Windows 11 Start Menu and Quick Settings Opening Slowly

| Comments

I bought an Asus Vivobook Flip 14 2-in-1 laptop last month. It isn’t a speed demon, but with an 8-core Ryzen 7 5700u, 16 GB of RAM, and an NVMe that can push several gigabytes per second, it is definitely not a slow machine.

This is why I was surprised by how slow some parts of my Windows 11 experience have been, but only intermittently. Sometimes I would tap the Windows key to bring up the start menu, and it wouldn’t show up right away. Other times it would show up instantly, but I’d start typing and it would just sit there.

Sometimes it’d let me type enough to see the program I want to run, then I’d hit enter, and it would look as if nothing happened. I can click on the menu item that says open, but nothing opens. Then five or ten seconds later, something happens.

Sometimes I would touch my Wi-Fi or battery icon in the task bar, and it would take several seconds for the quick-settings panel to slide in.

The problem is that this happens at all. This is core functionality that I’d expect would be quite optimized. How does this ever happen on a mid-range computer? The intermittent part has made the problem difficult to solve, but I think I finally have!


I disabled memory compression. How do you do it? Open Powershell with admin privileges and run:

Disable-MMAgent -mc

You can turn memory compression back on with this command:

Enable-MMAgent -mc

Should you do this? I don’t know for sure, but it can’t hurt to try. Especially if you have plenty of RAM and a good, fast NVMe.

What wasn’t the problem?

I am reasonably certain that this tends to happen most often shortly after waking the laptop up. I am a Linux professional of some sort. At least, I assume I still count as a professional. I am pretty ignorant of precisely what Microsoft has been up to during most of the last decade.

I’m pretty sure sleeping isn’t just sleeping. I’m pretty sure Windows dumps your RAM to storage just in case the battery dies during sleep. I’m pretty sure that when you shut down your computer, that is just a fancy version of hibernation. The trouble is I am only pretty sure about so many things.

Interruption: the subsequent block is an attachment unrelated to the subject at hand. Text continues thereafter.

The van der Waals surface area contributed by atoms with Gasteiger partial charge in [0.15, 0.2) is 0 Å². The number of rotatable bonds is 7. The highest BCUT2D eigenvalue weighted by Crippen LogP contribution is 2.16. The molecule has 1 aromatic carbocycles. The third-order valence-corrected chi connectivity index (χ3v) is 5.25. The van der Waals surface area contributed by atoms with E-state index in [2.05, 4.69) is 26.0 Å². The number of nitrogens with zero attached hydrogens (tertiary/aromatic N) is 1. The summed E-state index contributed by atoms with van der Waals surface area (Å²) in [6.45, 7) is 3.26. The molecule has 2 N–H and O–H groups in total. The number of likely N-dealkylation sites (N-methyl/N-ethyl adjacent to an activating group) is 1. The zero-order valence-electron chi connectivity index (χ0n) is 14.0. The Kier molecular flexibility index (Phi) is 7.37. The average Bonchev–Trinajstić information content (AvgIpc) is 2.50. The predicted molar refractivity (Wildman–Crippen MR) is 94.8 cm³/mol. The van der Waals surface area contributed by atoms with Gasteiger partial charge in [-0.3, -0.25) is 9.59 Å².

The first thing I tried was telling Windows to run the laptop in performance mode instead of power-save mode. Since the problem only happens some of the time, I had to run like this for a couple of days. I thought it was helping, and it might have been helping a bit, but there were still times when I had a lot of latency when I bang on the start menu.

The Asus Vivobook laptop was noticeably warmer. It wasn’t hot, but I could tell it wasn’t cool anymore. Not a huge deal, but heat is a waste of battery, especially since the laptop didn’t really feel any snappier.

Why disable memory compression?

It was hard to get good answers. In fact, I don’t think I got good answers. Intuition says I should give this a try, and it worked.

I don’t know what compression algorithm Microsoft is using, but I hope it is something fast with poor compression ratios. Something like lz4 decompresses at about 2 GB per second on a fast machine, and I bet it goes even slower on my laptop. Why waste CPU cycles and time compressing RAM when you can swap it to you NVMe just as quickly or even more quickly?

There’s a ton of cargo cult comments around the Internet talking about disabling memory compression and disabling the SysMain service (formerly Superfetch). There’s just as much cargo cult around telling people not to disable either one.